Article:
Google wants to transform words that appear on page into entities that mean something

Biological network analysis (Social Signals)

With the recent explosion of publicly available high throughput biological data, the analysis of molecular networks has gained significant interest. The type of analysis in this context is closely related to social network analysis, but often focusing on local patterns in the network. For example network motifs are small subgraphs that are over-represented in the network. Similarly, activity motifs are patterns in the attributes of nodes and edges in the network that are over-represented given the network structure.

PageRank is a link analysis algorithm, named after Larry Pageand used by the Google Internet search engine, that assigns a numerical weighting to each element of a hyperlinked set of documents, such as the World Wide Web, with the purpose of “measuring” its relative importance within the set. The algorithm may be applied to any collection of entities with reciprocal quotations and references. The numerical weight that it assigns to any given element E is referred to as the PageRank of E and denoted by PR(E).

The name “PageRank” is a trademark of Google, and the PageRank process has been patented (U.S. Patent 6,285,999). However, the patent is assigned to Stanford University and not to Google. Google has exclusive license rights on the patent from Stanford University. The university received 1.8 million shares of Google in exchange for use of the patent; the shares were sold in 2005 for $336 million.

Anchor

An anchor hyperlink is a link bound to a portion of a document—generally text, though not necessarily. For instance, it may also be a hot area in an image (image map in HTML), a designated, often irregular part of an image. One way to define it is by a list of coordinates that indicate its boundaries. For example, a political map of Africa may have each country hyperlinked to further information about that country. A separate invisible hot area interface allows for swapping skins or labels within the linked hot areas without repetitive embedding of links in the various skin elements.

Google Penguin is a code name for a Google algorithm update that was first announced on April 24, 2012. The update is aimed at decreasing search engine rankings of websites that violate Google’s Webmaster Guidelines  by using black-hat SEO techniques, such as keyword stuffing, cloaking, participating in link schemes, deliberate creation of duplicate content, and others.

Penguin’s effect on Google search results

By Google’s estimates, Penguin affects approximately 3.1% of search queries in English, about 3% of queries in languages like German, Chinese, and Arabic, and an even bigger percentage of them in “highly-spammed” languages. On May 25th, 2012, Google unveiled the latest Penguin update, called Penguin 1.1.  This update, according to Matt Cutts, was supposed to impact less than one-tenth of a percent of English searches. The guiding principle for the update was to penalise websites using manipulative techniques to achieve high rankings.

SERP Snippet/Optimizer Preview Tool

PageRank is a probability distribution used to represent the likelihood that a person randomly clicking on links will arrive at any particular page. PageRank can be calculated for collections of documents of any size. It is assumed in several research papers that the distribution is evenly divided among all documents in the collection at the beginning of the computational process. The PageRank computations require several passes, called “iterations”, through the collection to adjust approximate PageRank values to more closely reflect the theoretical true value.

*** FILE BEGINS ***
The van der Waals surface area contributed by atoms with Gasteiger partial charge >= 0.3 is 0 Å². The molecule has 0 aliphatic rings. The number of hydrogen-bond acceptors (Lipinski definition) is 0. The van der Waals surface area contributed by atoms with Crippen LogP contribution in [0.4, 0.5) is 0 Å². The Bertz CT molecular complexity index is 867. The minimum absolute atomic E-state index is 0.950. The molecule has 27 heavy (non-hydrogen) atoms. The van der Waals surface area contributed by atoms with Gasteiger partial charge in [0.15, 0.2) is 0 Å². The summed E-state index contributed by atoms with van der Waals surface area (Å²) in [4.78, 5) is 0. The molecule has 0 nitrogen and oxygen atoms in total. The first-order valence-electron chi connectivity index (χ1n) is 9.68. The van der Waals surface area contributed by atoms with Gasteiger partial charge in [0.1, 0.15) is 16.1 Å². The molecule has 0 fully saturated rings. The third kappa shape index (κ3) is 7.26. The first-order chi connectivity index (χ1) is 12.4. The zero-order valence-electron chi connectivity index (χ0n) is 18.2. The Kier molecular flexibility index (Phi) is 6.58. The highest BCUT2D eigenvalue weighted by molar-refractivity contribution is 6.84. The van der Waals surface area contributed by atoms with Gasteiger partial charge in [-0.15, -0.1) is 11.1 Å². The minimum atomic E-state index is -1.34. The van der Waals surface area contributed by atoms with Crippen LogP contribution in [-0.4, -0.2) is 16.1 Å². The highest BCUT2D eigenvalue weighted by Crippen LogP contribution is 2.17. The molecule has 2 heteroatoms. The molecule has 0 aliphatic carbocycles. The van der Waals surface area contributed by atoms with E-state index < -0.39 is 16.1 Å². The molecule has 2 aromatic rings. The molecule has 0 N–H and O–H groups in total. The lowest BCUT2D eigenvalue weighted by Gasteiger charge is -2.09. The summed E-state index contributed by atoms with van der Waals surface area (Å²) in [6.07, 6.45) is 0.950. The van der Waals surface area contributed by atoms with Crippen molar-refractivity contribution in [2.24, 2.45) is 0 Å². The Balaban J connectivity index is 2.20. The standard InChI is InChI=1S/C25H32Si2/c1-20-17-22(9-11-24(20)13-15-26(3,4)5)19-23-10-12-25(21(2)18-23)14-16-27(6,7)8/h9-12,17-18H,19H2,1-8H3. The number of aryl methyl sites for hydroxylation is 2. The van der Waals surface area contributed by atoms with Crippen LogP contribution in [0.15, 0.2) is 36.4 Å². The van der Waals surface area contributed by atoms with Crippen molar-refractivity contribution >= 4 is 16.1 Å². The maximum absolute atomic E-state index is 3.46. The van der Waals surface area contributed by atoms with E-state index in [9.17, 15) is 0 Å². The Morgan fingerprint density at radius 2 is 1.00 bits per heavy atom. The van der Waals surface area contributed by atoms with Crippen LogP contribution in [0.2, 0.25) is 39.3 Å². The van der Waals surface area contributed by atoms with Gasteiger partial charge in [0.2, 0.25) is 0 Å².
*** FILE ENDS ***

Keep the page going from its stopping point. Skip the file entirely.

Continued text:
A probability is expressed as a numeric value between 0 and 1. A 0.5 probability is commonly expressed as a “50% chance” of something happening. Hence, a PageRank of 0.5 means there is a 50% chance that a person clicking on a random link will be directed to the document with the 0.5 PageRank.

Simplified algorithm

Assume a small universe of four web pages: A, B, C and D. Links from a page to itself, or multiple outbound links from one single page to another single page, are ignored. PageRank is initialized to the same value for all pages. In the original form of PageRank, the sum of PageRank over all pages was the total number of pages on the web at that time, so each page in this example would have an initial PageRank of 1. However, later versions of PageRank, and the remainder of this section, assume a probability distribution between 0 and 1. Hence the initial value for each page is 0.25.

The PageRank transferred from a given page to the targets of its outbound links upon the next iteration is divided equally among all outbound links.

If the only links in the system were from pages B, C, and D to A, each link would transfer 0.25 PageRank to A upon the next iteration, for a total of 0.75.

PR(A)= PR(B) + PR(C) + PR(D).\,

Suppose instead that page B had a link to pages C and A, while page D had links to all three pages. Thus, upon the next iteration, page B would transfer half of its existing value, or 0.125, to page A and the other half, or 0.125, to page C. Since D had three outbound links, it would transfer one third of its existing value, or approximately 0.083, to A.

PR(A)= \frac{PR(B)}{2}+ \frac{PR(C)}{1}+ \frac{PR(D)}{3}.\,

In other words, the PageRank conferred by an outbound link is equal to the document’s own PageRank score divided by the number of outbound links L( ).

PR(A)= \frac{PR(B)}{L(B)}+ \frac{PR(C)}{L(C)}+ \frac{PR(D)}{L(D)}. \,

In the general case, the PageRank value for any page u can be expressed as:

PR(u) = \sum_{v \in B_u} \frac{PR(v)}{L(v)},
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